The Numismatic Bibliomania Society



The E-Sylum: Volume 24, Number 41, October 10, 2021, Article 22


This week the U.S. Mint announced design choices for the 2022 American Women quarters. Here's the press release. -Editor

The United States Mint (Mint) is pleased to announce the official designs for the first five coins in the American Women Quarters Program. Authorized by Public Law 116-330, this four-year program features coins with reverse (tails) designs emblematic of the accomplishments and contributions of trailblazing American women. Beginning in 2022 and continuing through 2025, the Mint will issue five quarters in each of these years. The ethnically, racially, and geographically diverse group of individuals honored through this program reflects a wide range of accomplishments and fields, including suffrage, civil rights, abolition, government, humanities, science, space, and the arts. The 2022 coins recognize the achievements of Maya Angelou, Dr. Sally Ride, Wilma Mankiller, Nina Otero-Warren, and Anna May Wong.

These inspiring coin designs tell the stories of five extraordinary women whose contributions are indelibly etched in American culture, said United States Mint Acting Director Alison L. Doone. Generations to come will look at coins bearing these designs and be reminded of what can be accomplished with vision, determination and a desire to improve opportunities for all.

2022 Reverse Designs
The Secretary of the Treasury selected the final designs in accordance with the design selection process, which is available here. All reverse designs were created by United States Mint Artistic Infusion Program (AIP) Designers and sculpted by United States Mint Medallic Artists.

2022-american-women-quarters-coin-maya-angelou-line-art-reverse Maya Angelou—celebrated writer, performer, social activist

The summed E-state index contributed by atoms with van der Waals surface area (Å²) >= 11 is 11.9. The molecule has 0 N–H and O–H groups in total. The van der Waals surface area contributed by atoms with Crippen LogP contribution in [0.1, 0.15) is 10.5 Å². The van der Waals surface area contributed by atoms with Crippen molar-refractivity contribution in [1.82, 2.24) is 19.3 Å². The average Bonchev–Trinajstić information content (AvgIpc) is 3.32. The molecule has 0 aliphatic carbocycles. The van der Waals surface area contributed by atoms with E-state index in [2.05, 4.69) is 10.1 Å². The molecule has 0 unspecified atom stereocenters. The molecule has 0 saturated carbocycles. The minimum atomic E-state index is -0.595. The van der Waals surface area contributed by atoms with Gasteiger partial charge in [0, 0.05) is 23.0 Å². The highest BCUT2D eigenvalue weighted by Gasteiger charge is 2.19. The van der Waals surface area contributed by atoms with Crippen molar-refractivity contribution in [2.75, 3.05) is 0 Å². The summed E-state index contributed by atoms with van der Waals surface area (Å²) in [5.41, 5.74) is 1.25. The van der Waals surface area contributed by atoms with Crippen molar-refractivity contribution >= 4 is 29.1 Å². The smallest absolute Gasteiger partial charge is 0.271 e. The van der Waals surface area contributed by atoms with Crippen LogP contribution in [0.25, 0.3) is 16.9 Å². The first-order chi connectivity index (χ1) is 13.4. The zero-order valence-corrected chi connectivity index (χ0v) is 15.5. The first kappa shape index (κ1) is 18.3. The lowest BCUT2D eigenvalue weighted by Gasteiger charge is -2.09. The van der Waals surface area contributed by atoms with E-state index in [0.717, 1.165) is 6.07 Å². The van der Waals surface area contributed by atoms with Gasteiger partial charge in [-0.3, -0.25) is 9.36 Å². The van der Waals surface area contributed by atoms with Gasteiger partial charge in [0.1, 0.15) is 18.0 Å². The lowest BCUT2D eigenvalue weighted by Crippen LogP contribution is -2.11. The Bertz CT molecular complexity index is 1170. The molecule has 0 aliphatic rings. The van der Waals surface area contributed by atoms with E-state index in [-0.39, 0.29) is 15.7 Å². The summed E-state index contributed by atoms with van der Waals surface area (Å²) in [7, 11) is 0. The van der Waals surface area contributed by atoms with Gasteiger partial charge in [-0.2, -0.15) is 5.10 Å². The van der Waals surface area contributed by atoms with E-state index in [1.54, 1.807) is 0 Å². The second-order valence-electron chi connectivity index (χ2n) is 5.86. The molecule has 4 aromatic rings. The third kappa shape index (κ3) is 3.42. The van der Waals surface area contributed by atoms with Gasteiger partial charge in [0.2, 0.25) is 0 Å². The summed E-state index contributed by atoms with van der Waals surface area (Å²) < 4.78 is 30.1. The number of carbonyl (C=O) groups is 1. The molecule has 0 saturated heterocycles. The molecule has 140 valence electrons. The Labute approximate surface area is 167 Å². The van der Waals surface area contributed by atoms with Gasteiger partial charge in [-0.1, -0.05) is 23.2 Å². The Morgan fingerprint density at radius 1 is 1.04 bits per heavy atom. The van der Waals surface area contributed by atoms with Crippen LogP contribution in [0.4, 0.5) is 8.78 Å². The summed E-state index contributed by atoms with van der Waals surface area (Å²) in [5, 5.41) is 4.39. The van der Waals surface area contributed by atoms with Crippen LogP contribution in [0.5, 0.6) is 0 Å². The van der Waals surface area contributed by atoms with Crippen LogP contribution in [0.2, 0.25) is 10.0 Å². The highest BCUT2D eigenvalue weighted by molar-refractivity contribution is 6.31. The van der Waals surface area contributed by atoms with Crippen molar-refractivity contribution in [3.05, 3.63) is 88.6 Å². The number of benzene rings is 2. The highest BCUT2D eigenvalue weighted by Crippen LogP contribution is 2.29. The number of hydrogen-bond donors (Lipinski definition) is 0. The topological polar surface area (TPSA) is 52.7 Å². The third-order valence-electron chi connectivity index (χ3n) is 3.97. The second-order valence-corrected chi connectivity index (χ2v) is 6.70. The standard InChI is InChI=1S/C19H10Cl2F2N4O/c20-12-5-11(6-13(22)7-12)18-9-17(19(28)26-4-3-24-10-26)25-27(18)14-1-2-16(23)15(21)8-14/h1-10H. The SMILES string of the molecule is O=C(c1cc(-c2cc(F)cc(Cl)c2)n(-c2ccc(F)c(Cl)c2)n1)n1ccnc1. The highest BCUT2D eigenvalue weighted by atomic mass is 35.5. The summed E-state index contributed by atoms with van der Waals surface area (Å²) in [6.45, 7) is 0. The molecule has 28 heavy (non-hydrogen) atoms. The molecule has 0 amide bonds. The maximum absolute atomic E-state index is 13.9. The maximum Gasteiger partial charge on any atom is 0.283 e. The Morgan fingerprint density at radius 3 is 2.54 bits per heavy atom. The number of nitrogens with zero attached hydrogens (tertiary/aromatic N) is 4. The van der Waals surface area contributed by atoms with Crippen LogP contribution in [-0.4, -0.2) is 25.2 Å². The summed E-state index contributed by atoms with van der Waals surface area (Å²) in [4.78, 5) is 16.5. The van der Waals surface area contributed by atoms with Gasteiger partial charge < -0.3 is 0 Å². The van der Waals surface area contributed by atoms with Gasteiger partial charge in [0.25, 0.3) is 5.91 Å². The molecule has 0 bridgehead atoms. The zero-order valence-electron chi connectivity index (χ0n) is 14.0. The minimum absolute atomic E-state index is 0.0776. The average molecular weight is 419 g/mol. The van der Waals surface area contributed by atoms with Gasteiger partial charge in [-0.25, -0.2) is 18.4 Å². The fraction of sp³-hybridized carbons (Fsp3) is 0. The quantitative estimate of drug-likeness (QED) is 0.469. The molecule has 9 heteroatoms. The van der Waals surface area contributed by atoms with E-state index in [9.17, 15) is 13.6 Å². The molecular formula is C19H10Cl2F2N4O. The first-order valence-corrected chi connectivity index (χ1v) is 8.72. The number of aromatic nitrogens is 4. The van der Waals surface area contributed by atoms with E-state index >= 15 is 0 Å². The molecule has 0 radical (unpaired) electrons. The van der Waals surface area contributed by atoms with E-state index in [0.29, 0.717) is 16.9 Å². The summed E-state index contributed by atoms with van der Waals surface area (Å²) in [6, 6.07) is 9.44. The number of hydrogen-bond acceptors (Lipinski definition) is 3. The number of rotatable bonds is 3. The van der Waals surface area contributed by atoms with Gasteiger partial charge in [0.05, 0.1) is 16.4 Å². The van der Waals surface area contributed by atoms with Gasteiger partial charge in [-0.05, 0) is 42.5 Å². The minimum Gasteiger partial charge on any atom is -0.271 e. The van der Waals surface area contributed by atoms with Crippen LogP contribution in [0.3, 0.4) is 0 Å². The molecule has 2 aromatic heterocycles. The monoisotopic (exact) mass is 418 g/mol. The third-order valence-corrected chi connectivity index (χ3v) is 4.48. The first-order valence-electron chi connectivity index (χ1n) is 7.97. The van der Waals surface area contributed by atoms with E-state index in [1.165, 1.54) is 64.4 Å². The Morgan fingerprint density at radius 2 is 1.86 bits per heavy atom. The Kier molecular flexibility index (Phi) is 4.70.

Designer: Emily Damstra, AIP Designer
Sculptor: Craig A. Campbell, Medallic Artist

The design depicts Maya Angelou with her arms uplifted. Behind her are a bird in flight and a rising sun, images inspired by her poetry and symbolic of the way she lived. Inscriptions are UNITED STATES OF AMERICA, MAYA ANGELOU, E PLURIBUS UNUM, and QUARTER DOLLAR.

2022-american-women-quarters-coin-sally-ride-line-art-reverse Dr. Sally Ride—physicist, astronaut, educator, and first American woman to soar into space
Designer: Elana Hagler, AIP Designer
Sculptor: Phebe Hemphill, Medallic Artist

This design depicts Dr. Ride next to a window on the space shuttle, inspired by her quote, But when I wasn't working, I was usually at a window looking down at Earth. The inscription E PLURIBUS UNUM is intentionally positioned over the Earth next to America, indicating that out of all women in the United States, Dr. Ride was the first into space. The additional inscriptions are UNITED STATES OF AMERICA, QUARTER DOLLAR, and DR. SALLY RIDE.

2022-american-women-quarters-coin-wilma-mankiller-line-art-reverse Wilma Mankiller—first woman elected principal chief of the Cherokee Nation and an activist for Native American and women's rights
Designer: Ben Sowards, AIP Designer
Sculptor: Phebe Hemphill, Medallic Artist

This design depicts Wilma Mankiller with a resolute gaze to the future. The wind is at her back, and she is wrapped in a traditional shawl. To her left is the seven-pointed star of the Cherokee Nation. Inscriptions are UNITED STATES OF AMERICA, E PLURIBUS UNUM, QUARTER DOLLAR, WILMA MANKILLER, PRINCIPAL CHIEF, and CHEROKEE NATION, which is written in the Cherokee syllabary.

2022-american-women-quarters-coin-nina-otero-warren-line-art-reverse Nina Otero-Warren—a leader in New Mexico's suffrage movement and the first female superintendent of Santa Fe public schools
Designer: Chris Costello, AIP Designer
Sculptor: Craig A. Campbell, Medallic Artist

The design features an image of Nina Otero-Warren on the left, flanked by three individual Yucca flowers—New Mexico's state flower. Inscriptions are UNITED STATES OF AMERICA, QUARTER DOLLAR, E PLUIBUS UNUM, NINA OTERO-WARREN, and VOTO PARA LA MUJER, the Spanish counterpart for the suffragist slogan Votes for Women.

2022-american-women-quarters-coin-anna-may-wong-line-art-reverse Anna May Wong—first Chinese American film star in Hollywood, who left a legacy for women in the film industry